At work. Nothing new. Sam Adams said his father, [Capt. John D. Adams,] said if I did not go on with the school, he wanted me as a private school teacher.
August 23, 1862
At work. Heard today that Mathews went to Naora’s to get his boys to go to school & Naora said he was going to send [them] to me [instead]. Mathews said I knew nothing at all [and that] I was a fool.
August 24, 1862
Sunday. At church. Reading. Down to see Egen. He is somewhat of an atheist. Mrs. Adamson talked a good deal about Mr. [P. B.] Starbuck being foolish in mentioning that he had built a sawmill out here in the country where there was neither wood nor water. But Adamson was considerably cracked himself [for] he did the same thing down in Montgomery County. But before he finished, his son stopped him. The idea of a woman telling me that of Starbuck which her own husband was guilty [of].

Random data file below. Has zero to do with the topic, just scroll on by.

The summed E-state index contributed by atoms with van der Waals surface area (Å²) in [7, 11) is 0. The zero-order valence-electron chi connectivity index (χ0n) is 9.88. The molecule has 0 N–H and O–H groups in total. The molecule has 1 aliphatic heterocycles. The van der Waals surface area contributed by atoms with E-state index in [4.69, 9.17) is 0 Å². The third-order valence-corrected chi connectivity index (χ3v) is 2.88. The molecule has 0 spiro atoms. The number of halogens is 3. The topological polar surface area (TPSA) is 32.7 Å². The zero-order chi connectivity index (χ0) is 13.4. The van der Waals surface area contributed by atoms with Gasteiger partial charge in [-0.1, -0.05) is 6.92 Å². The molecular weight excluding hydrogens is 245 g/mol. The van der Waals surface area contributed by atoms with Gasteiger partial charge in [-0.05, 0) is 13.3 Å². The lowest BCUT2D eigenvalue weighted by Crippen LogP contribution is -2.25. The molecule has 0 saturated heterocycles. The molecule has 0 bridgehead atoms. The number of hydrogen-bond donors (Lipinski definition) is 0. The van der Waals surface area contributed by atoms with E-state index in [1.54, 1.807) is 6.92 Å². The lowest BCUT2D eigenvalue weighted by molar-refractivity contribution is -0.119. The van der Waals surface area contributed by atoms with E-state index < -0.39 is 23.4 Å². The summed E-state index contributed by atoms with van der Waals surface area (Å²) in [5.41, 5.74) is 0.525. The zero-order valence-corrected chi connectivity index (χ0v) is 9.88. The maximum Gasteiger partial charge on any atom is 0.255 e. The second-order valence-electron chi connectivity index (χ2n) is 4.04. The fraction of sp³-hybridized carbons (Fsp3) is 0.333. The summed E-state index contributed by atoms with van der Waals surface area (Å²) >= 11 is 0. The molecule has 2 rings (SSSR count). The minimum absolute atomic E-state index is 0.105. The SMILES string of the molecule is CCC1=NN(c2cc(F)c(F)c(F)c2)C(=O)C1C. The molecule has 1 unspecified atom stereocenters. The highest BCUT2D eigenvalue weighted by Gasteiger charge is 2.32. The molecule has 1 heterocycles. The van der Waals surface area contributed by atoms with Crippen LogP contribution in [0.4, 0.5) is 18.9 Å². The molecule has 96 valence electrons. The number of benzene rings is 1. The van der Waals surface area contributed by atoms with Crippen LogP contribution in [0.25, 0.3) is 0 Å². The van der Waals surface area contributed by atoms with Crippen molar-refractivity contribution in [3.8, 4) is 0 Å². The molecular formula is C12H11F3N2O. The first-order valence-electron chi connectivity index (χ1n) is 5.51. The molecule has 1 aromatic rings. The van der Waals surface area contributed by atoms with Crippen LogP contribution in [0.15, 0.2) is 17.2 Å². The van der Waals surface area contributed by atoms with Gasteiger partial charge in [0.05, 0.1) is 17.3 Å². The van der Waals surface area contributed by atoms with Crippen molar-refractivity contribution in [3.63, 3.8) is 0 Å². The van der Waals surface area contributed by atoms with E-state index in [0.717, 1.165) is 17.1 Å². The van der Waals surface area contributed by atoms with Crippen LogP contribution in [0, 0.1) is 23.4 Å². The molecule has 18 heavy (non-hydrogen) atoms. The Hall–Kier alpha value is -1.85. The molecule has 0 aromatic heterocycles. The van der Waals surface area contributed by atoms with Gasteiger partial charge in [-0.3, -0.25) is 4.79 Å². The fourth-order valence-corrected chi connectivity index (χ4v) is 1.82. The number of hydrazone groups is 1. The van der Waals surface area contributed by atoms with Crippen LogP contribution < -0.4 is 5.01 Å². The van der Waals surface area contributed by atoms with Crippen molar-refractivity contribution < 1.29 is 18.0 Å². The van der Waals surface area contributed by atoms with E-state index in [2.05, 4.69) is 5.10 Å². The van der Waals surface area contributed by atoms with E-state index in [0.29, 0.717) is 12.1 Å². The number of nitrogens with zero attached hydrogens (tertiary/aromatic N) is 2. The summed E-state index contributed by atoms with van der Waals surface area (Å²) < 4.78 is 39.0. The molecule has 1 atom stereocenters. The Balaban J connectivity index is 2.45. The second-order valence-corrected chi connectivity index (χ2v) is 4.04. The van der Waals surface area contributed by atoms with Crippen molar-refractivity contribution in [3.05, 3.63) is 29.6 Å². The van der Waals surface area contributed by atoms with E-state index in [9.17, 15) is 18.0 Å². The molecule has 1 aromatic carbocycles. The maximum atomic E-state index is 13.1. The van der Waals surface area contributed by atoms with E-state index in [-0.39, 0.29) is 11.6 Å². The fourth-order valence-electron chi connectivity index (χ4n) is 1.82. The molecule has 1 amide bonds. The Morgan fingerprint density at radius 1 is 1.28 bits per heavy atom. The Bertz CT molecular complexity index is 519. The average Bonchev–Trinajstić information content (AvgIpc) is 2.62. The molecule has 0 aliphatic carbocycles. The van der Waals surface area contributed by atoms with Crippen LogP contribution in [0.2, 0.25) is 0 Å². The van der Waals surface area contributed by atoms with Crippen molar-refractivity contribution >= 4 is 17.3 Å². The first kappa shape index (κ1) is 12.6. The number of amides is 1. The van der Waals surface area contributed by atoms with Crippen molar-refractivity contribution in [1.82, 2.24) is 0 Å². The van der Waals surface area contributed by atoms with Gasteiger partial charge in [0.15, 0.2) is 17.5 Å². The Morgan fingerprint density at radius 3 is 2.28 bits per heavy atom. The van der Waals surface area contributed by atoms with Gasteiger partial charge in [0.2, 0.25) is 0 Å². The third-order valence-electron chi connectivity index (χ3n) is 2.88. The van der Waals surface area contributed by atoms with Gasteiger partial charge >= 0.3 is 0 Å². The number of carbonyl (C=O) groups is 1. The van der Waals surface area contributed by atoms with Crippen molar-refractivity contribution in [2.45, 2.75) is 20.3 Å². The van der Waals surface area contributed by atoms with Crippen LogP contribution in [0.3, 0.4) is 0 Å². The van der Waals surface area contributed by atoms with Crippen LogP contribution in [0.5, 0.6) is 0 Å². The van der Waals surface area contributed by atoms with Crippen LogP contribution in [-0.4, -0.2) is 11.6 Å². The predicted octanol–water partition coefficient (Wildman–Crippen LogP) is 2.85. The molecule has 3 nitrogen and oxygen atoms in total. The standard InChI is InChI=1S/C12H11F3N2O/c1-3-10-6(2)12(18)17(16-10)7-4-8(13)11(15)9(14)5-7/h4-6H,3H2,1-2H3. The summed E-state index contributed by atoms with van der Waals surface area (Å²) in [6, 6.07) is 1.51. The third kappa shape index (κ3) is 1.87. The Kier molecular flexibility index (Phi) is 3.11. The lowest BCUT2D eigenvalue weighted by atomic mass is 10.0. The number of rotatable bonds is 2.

Lewis [Adamson], the fool, says that at the Catholic Church in the morning, they preach mass. In the afternoon, they preach purgatory. I asked him what purgatory was. They believe that after people leaves Arkansas, there are two places to torment.
August 25, 1862
At work. Decided to go on with the school. Got [school] room, &c. At [Ernest] Wiedemann’s.
August 26, 1862
At work. At office. Saw Loni George [who] said Mathews had been talking against me. Saw Naora [who] said I asked too much for [his] boys schooling & he would send to Eastman. Very well.
They say in a large battle, the musketry firing is a continual cracking like a dry cane brake burning, & at intervals the roar of the cannon, the balls coming to you and near your ears make a short quick hiss. Comet to be seen but small. Saw [Ernest] Wiedemann.